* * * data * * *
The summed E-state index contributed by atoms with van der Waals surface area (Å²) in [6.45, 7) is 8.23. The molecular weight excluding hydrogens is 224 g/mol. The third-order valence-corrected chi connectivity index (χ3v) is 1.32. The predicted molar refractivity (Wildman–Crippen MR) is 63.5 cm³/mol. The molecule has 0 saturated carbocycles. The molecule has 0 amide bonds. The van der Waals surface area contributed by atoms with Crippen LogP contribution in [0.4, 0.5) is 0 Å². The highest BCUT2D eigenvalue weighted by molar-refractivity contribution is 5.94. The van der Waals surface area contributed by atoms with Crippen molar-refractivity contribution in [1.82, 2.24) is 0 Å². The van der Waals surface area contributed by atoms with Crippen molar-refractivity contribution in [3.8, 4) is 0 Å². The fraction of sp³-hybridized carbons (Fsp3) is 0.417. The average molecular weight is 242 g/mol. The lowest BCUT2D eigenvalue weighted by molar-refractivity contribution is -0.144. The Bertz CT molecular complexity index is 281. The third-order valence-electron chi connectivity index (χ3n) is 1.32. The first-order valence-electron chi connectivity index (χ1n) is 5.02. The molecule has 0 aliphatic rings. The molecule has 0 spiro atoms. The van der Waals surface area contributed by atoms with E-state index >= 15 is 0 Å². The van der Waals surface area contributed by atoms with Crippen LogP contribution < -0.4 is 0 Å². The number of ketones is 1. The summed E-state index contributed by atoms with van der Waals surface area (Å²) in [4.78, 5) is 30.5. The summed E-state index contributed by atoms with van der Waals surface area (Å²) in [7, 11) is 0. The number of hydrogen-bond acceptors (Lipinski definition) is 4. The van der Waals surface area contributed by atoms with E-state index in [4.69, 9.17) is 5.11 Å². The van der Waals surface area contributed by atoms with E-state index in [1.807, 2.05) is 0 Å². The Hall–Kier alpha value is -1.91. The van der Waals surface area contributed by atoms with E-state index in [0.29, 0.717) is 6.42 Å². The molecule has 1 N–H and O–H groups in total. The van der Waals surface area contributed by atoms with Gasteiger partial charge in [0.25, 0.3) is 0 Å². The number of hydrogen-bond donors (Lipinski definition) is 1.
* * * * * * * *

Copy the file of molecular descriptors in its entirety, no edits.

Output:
The summed E-state index contributed by atoms with van der Waals surface area (Å²) in [6.45, 7) is 8.23. The molecular weight excluding hydrogens is 224 g/mol. The third-order valence-corrected chi connectivity index (χ3v) is 1.32. The predicted molar refractivity (Wildman–Crippen MR) is 63.5 cm³/mol. The molecule has 0 saturated carbocycles. The molecule has 0 amide bonds. The van der Waals surface area contributed by atoms with Crippen LogP contribution in [0.4, 0.5) is 0 Å². The highest BCUT2D eigenvalue weighted by molar-refractivity contribution is 5.94. The van der Waals surface area contributed by atoms with Crippen molar-refractivity contribution in [1.82, 2.24) is 0 Å². The van der Waals surface area contributed by atoms with Crippen molar-refractivity contribution in [3.8, 4) is 0 Å². The fraction of sp³-hybridized carbons (Fsp3) is 0.417. The average molecular weight is 242 g/mol. The lowest BCUT2D eigenvalue weighted by molar-refractivity contribution is -0.144. The Bertz CT molecular complexity index is 281. The third-order valence-electron chi connectivity index (χ3n) is 1.32. The first-order valence-electron chi connectivity index (χ1n) is 5.02. The molecule has 0 aliphatic rings. The molecule has 0 spiro atoms. The van der Waals surface area contributed by atoms with E-state index >= 15 is 0 Å². The van der Waals surface area contributed by atoms with Crippen LogP contribution < -0.4 is 0 Å². The number of ketones is 1. The summed E-state index contributed by atoms with van der Waals surface area (Å²) in [4.78, 5) is 30.5. The summed E-state index contributed by atoms with van der Waals surface area (Å²) in [7, 11) is 0. The number of hydrogen-bond acceptors (Lipinski definition) is 4. The van der Waals surface area contributed by atoms with E-state index in [4.69, 9.17) is 5.11 Å². The van der Waals surface area contributed by atoms with E-state index in [1.807, 2.05) is 0 Å². The Hall–Kier alpha value is -1.91. The van der Waals surface area contributed by atoms with E-state index in [0.29, 0.717) is 6.42 Å². The molecule has 1 N–H and O–H groups in total. The van der Waals surface area contributed by atoms with Gasteiger partial charge in [0.25, 0.3) is 0 Å². The number of hydrogen-bond donors (Lipinski definition) is 1.